‘Because,’ she said, slightly exasperated. ‘He did something that changed someone else’s day. If he had left for work earlier, or simply didn’t exist, he would never have hit that man in his car.’
‘But that would have been a good thing?’
‘Possibly,’ she mused, ‘but what if the man he hit had to go to hospital and in hospital he fell madly in love with one of the nurses, got married and had lots of children and one of those children grew up to become an amazing doctor and found a cure for cancer? If my dad doesn’t leave for work late, or doesn’t exist, then that doesn’t happen. You’ve changed things. Don’t you see?’
‘I - I think so..’
The little girl got up and straightened her dress. He stepped back from the edge.
‘Your argument is,’ he said, ‘that whether we know it or not, we effect others peoples’ lives.’
‘I think so.’ She said. ‘You may not like your life, but you don’t know for sure that your life isn’t a vital part of someone else’s…’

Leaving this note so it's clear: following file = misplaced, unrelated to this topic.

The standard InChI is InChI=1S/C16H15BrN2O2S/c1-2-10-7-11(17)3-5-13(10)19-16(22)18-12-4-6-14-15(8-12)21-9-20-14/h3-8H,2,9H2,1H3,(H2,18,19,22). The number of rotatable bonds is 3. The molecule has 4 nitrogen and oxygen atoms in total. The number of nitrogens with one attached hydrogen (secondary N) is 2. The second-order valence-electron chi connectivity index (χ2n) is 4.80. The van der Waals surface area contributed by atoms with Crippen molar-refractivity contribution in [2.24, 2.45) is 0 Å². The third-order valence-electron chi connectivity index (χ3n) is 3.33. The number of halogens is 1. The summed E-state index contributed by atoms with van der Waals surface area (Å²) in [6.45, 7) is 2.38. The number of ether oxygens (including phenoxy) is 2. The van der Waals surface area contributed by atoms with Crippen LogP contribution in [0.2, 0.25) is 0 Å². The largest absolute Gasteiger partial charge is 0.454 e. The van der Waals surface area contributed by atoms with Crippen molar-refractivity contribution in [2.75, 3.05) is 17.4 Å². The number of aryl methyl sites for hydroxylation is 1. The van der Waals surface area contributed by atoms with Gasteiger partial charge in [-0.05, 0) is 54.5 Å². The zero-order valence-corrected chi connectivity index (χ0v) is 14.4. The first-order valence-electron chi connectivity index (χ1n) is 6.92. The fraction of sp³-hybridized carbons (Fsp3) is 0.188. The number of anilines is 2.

He moved further from the edge.
‘You’re a sharp little thing aren’t you?’
She smiled. ‘Does that mean you’ve changed your mind?’
‘I won’t jump today. I can’t promise about tomorrow.’
It was a funny thing about the Darkness that he hadn’t noticed before. It only takes the smallest spark of light to brush the darkness away. Keeping it lit would be a challenge. Suddenly, and for no apparent reason, he felt his strength return.
She looked sad. ‘Will you at least promise that you’ll tell someone. About today. About wanting to jump.’
He nodded. ‘I promise.’
‘Good. I have to go, my mum will be missing me.’
She turned away. The last he saw of her was her pink dress with green flowers merging with the grass as she skipped lightly away. For the first time in he didn’t know how long, he felt okay. Not brilliant, for sure, but the despair had receded. As he walked down from the cliff, along the coast path that struck down towards the beach, he felt like a new day had dawned.